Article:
Objective: Effective practices for eliciting and analyzing children's eyewitness reports rely on accurate conclusions about age differences in how children retain information and respond to memory probes. Binning, which is the practice of categorizing continuous variables into discrete groups, can lower studies' power to detect age differences and, in some situations, produce significant but spurious effects. In this article, we (a) describe a systematic review that estimated the frequency of binning age in child eyewitness studies, (b) analyze real and simulated data to illustrate how binning can distort conclusions about age and covariate effects, and (c) demonstrate best practices for analyzing and reporting age trends. Hypotheses: We expected that researchers would frequently bin age and that we would replicate the negative consequences of binning in the demonstration data sets. Method: For the systematic review, we retrieved 58 articles describing child eyewitness studies and determined whether researchers binned age for one randomly selected analysis per article. We then compared alternative ways of analyzing actual and simulated data sets. Results: Researchers binned age for 64% of the analyses (88% of analyses involving experimental manipulations vs. 35% of the nonexperimental analyses, ϕ =.55, p <.01). A significant age trend in the real data example was nonsignificant when age was treated as categorical, and in the simulated data sets we demonstrate how this practice may lead to detecting a spurious effect. Conclusions: Treating age as a continuous variable maximizes power to detect real differences without inflating the frequency of spurious results, thereby ensuring that policies regarding child eyewitnesses reflect developmental changes in children's needs and abilities.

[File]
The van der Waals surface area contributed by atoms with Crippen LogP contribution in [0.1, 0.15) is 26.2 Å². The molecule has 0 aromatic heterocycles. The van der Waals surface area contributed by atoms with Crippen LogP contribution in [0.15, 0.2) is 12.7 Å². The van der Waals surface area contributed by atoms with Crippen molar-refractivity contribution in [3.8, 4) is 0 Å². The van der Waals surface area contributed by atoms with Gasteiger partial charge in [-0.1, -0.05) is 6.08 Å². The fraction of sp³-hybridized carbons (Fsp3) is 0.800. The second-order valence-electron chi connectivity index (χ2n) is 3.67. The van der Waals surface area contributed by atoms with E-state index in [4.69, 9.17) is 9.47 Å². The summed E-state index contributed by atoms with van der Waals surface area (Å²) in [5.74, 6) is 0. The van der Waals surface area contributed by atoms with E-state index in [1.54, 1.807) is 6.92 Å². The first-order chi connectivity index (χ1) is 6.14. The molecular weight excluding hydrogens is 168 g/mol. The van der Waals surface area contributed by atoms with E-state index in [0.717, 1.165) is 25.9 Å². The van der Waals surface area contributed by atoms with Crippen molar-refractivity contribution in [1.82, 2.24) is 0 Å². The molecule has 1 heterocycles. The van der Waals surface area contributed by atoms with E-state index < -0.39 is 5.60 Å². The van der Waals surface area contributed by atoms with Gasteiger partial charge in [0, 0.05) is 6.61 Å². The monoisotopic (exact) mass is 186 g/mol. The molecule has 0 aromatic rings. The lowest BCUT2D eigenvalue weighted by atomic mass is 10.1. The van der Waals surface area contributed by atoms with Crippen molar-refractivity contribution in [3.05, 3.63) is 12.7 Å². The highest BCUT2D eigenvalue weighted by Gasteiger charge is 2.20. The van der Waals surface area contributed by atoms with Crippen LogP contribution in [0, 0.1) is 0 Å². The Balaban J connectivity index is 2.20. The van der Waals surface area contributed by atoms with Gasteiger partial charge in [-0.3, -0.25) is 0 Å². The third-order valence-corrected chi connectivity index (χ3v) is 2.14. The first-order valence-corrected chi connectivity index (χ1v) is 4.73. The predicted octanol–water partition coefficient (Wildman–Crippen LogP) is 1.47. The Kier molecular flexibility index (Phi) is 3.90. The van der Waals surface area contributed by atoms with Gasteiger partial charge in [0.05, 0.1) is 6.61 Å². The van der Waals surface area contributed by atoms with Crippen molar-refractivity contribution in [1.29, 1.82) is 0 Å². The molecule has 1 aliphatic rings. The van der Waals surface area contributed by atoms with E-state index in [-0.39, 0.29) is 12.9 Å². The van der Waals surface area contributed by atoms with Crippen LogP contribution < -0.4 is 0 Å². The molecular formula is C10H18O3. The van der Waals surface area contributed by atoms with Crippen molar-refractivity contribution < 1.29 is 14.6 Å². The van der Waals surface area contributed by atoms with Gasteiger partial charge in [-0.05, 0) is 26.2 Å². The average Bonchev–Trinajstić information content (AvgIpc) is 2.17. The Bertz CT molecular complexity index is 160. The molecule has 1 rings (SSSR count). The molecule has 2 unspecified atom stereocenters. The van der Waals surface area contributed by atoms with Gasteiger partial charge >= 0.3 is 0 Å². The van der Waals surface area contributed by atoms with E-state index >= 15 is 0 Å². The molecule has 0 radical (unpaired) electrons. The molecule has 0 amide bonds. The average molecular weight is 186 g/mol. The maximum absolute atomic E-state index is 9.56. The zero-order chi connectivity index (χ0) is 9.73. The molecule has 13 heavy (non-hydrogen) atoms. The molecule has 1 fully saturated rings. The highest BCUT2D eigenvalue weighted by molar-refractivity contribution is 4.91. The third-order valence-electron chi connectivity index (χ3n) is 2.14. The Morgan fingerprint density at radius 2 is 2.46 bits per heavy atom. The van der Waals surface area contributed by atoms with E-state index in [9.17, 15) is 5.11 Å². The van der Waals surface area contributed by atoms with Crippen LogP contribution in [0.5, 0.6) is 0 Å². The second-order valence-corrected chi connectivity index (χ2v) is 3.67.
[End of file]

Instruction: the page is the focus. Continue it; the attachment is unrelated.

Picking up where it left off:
- Children's eyewitness testimony
- Developmental trends
- Effect size
- Statistical power